First Scottish White-letter Hairstreak for 130 years


Butterfly Conservation has confirmed that a declining butterfly has been discovered in Scotland for the first time in more than a century.

Borders Butterfly Recorder Iain Cowe found a White-letter Hairstreak feeding in a field edge near Paxton, Berwickshire, on the Scottish borders on 9 August. Butterfly Conservation Scotland is now working to discover if the butterfly has established a breeding colony in the area.

Iain’s encounter was only the third time the butterfly has been seen in Scotland, with the last sighting occurring as long ago as 1884. He said: “It is not every day that something as special as this is found when out and about on a regular butterfly foray. It was a very ragged and worn individual found feeding on Ragwort in the grassy edge of an arable field.”

White-letter Hairstreak suffered its worst year on record in 2016 according to the UK Butterfly Monitoring Survey, and although widespread across England and Wales, it has suffered a 72 per cent decline over the last decade. The butterfly’s caterpillars feed on elm, and White-letter Hairstreak declined dramatically in the 1970s as a result of Dutch Elm disease.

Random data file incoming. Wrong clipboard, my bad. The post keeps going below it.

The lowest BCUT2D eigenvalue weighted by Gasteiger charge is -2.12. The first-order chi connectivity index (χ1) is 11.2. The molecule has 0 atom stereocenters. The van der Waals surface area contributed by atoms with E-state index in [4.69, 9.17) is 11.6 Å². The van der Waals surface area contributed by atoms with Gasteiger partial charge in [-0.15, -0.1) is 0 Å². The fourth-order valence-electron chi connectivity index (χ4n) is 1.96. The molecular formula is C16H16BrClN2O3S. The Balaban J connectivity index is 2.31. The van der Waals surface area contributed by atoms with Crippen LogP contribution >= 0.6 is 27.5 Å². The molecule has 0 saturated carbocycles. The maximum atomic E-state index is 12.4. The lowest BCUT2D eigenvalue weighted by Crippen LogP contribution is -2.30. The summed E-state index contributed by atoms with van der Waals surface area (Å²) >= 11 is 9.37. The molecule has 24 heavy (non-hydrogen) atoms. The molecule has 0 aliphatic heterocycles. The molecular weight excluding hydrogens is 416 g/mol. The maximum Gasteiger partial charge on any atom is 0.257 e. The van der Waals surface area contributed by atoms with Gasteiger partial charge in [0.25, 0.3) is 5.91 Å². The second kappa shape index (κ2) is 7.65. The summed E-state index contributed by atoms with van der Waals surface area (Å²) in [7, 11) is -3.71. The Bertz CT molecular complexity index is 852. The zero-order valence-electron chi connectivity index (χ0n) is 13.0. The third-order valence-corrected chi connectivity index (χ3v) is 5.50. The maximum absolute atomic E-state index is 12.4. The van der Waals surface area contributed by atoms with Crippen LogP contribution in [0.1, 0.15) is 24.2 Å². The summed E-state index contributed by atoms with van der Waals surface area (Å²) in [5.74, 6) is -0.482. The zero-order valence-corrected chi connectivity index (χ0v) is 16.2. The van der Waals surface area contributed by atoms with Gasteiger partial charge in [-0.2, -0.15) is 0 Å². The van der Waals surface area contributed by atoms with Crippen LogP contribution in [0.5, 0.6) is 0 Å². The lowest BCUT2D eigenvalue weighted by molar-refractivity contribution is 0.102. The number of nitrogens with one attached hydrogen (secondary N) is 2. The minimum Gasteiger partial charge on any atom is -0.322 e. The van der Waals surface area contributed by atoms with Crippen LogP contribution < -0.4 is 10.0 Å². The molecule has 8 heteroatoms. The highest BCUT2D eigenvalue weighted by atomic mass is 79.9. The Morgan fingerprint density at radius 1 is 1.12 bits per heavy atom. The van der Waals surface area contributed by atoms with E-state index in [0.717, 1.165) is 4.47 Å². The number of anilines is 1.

The species, which has a distinctive ‘W’ marking on the underside of its wing, has seen its population slowly spread north in recent years, most likely as a result of a warming climate. There are only two previous records of the butterfly in Scotland, one in 1859 in Dumfries and the other in 1884 in Dunoon, Argyll and Bute. If a breeding colony is confirmed it would take the total number of resident butterflies in Scotland up to 34.

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Paul Kirkland, Director of Butterfly Conservation Scotland, commented: “We don’t have many butterfly species in Scotland so one more is very nice to have.

“Although Dutch Elm disease occurs in Scotland, we still have a good amount of Wych Elm, so hopefully it will prosper and spread, although its arrival here is almost certainly due to the warming climate.”

White-letter Hairstreak gets its name from the distinctive 'W' pattern on the underside of the wing (John Richardson).